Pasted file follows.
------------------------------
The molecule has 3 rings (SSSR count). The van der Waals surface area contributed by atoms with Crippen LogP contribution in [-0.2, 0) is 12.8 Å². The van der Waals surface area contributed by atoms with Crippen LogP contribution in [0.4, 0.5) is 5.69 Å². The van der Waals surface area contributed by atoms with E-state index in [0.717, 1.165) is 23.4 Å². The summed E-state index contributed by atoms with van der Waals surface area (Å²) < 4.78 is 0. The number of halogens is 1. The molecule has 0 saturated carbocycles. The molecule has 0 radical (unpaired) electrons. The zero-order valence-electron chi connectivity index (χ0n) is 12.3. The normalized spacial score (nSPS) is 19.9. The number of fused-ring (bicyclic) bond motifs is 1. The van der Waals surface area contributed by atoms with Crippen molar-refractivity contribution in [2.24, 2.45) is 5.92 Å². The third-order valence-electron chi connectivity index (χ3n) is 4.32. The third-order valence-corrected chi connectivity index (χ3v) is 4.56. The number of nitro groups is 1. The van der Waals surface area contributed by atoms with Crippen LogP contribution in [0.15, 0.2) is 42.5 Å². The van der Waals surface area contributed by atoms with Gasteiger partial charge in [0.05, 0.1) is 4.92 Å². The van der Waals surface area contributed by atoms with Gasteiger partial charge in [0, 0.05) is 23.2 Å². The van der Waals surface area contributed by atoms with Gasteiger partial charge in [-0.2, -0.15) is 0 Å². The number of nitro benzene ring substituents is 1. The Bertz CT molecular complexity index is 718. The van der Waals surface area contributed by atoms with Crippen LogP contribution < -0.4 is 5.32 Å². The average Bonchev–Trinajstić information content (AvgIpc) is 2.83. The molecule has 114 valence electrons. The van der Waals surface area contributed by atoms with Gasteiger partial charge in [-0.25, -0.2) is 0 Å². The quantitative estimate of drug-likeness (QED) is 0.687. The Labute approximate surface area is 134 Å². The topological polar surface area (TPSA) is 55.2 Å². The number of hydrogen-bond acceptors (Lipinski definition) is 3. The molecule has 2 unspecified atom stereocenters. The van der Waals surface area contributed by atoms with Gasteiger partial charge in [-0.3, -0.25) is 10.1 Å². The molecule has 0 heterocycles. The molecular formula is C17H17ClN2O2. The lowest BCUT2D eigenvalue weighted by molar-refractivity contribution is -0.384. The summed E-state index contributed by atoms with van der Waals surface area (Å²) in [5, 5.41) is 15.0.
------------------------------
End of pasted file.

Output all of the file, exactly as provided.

The molecule has 3 rings (SSSR count). The van der Waals surface area contributed by atoms with Crippen LogP contribution in [-0.2, 0) is 12.8 Å². The van der Waals surface area contributed by atoms with Crippen LogP contribution in [0.4, 0.5) is 5.69 Å². The van der Waals surface area contributed by atoms with E-state index in [0.717, 1.165) is 23.4 Å². The summed E-state index contributed by atoms with van der Waals surface area (Å²) < 4.78 is 0. The number of halogens is 1. The molecule has 0 saturated carbocycles. The molecule has 0 radical (unpaired) electrons. The zero-order valence-electron chi connectivity index (χ0n) is 12.3. The normalized spacial score (nSPS) is 19.9. The number of fused-ring (bicyclic) bond motifs is 1. The van der Waals surface area contributed by atoms with Crippen molar-refractivity contribution in [2.24, 2.45) is 5.92 Å². The third-order valence-electron chi connectivity index (χ3n) is 4.32. The third-order valence-corrected chi connectivity index (χ3v) is 4.56. The number of nitro groups is 1. The van der Waals surface area contributed by atoms with Crippen LogP contribution in [0.15, 0.2) is 42.5 Å². The van der Waals surface area contributed by atoms with Gasteiger partial charge in [0.05, 0.1) is 4.92 Å². The van der Waals surface area contributed by atoms with Gasteiger partial charge in [0, 0.05) is 23.2 Å². The van der Waals surface area contributed by atoms with Gasteiger partial charge in [-0.2, -0.15) is 0 Å². The number of nitro benzene ring substituents is 1. The Bertz CT molecular complexity index is 718. The van der Waals surface area contributed by atoms with Crippen LogP contribution < -0.4 is 5.32 Å². The average Bonchev–Trinajstić information content (AvgIpc) is 2.83. The molecule has 114 valence electrons. The van der Waals surface area contributed by atoms with Gasteiger partial charge in [-0.25, -0.2) is 0 Å². The quantitative estimate of drug-likeness (QED) is 0.687. The Labute approximate surface area is 134 Å². The topological polar surface area (TPSA) is 55.2 Å². The number of hydrogen-bond acceptors (Lipinski definition) is 3. The molecule has 2 unspecified atom stereocenters. The van der Waals surface area contributed by atoms with Gasteiger partial charge in [-0.3, -0.25) is 10.1 Å². The molecule has 0 heterocycles. The molecular formula is C17H17ClN2O2. The lowest BCUT2D eigenvalue weighted by molar-refractivity contribution is -0.384. The summed E-state index contributed by atoms with van der Waals surface area (Å²) in [5, 5.41) is 15.0.